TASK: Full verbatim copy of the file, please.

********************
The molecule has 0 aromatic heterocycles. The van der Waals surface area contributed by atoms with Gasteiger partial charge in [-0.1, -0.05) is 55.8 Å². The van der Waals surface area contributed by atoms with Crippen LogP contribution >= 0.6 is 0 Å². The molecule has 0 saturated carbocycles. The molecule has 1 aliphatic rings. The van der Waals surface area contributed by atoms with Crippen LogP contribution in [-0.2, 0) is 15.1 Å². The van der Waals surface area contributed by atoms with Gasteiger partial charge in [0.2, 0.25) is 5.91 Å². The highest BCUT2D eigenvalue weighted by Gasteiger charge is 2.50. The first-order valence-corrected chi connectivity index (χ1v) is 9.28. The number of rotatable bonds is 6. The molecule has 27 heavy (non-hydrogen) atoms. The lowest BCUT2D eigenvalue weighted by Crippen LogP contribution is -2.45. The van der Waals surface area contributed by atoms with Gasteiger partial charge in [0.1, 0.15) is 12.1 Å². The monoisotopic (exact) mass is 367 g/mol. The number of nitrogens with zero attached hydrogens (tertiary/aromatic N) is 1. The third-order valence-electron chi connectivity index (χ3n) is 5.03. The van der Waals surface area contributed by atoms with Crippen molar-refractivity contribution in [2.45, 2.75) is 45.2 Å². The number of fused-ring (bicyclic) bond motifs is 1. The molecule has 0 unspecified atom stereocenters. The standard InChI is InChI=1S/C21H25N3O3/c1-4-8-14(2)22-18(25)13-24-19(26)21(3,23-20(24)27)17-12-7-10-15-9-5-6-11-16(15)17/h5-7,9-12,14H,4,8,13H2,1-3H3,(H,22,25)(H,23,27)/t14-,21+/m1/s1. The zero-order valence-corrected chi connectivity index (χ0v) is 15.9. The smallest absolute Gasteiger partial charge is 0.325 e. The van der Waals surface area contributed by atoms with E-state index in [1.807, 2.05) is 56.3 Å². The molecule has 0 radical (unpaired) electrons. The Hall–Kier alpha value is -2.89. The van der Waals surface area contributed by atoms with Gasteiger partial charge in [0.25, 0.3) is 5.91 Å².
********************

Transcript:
The molecule has 0 aromatic heterocycles. The van der Waals surface area contributed by atoms with Gasteiger partial charge in [-0.1, -0.05) is 55.8 Å². The van der Waals surface area contributed by atoms with Crippen LogP contribution >= 0.6 is 0 Å². The molecule has 0 saturated carbocycles. The molecule has 1 aliphatic rings. The van der Waals surface area contributed by atoms with Crippen LogP contribution in [-0.2, 0) is 15.1 Å². The van der Waals surface area contributed by atoms with Gasteiger partial charge in [0.2, 0.25) is 5.91 Å². The highest BCUT2D eigenvalue weighted by Gasteiger charge is 2.50. The first-order valence-corrected chi connectivity index (χ1v) is 9.28. The number of rotatable bonds is 6. The molecule has 27 heavy (non-hydrogen) atoms. The lowest BCUT2D eigenvalue weighted by Crippen LogP contribution is -2.45. The van der Waals surface area contributed by atoms with Gasteiger partial charge in [0.1, 0.15) is 12.1 Å². The monoisotopic (exact) mass is 367 g/mol. The number of nitrogens with zero attached hydrogens (tertiary/aromatic N) is 1. The third-order valence-electron chi connectivity index (χ3n) is 5.03. The van der Waals surface area contributed by atoms with Crippen molar-refractivity contribution in [2.45, 2.75) is 45.2 Å². The number of fused-ring (bicyclic) bond motifs is 1. The molecule has 0 unspecified atom stereocenters. The standard InChI is InChI=1S/C21H25N3O3/c1-4-8-14(2)22-18(25)13-24-19(26)21(3,23-20(24)27)17-12-7-10-15-9-5-6-11-16(15)17/h5-7,9-12,14H,4,8,13H2,1-3H3,(H,22,25)(H,23,27)/t14-,21+/m1/s1. The zero-order valence-corrected chi connectivity index (χ0v) is 15.9. The smallest absolute Gasteiger partial charge is 0.325 e. The van der Waals surface area contributed by atoms with E-state index in [1.807, 2.05) is 56.3 Å². The molecule has 0 radical (unpaired) electrons. The Hall–Kier alpha value is -2.89. The van der Waals surface area contributed by atoms with Gasteiger partial charge in [0.25, 0.3) is 5.91 Å².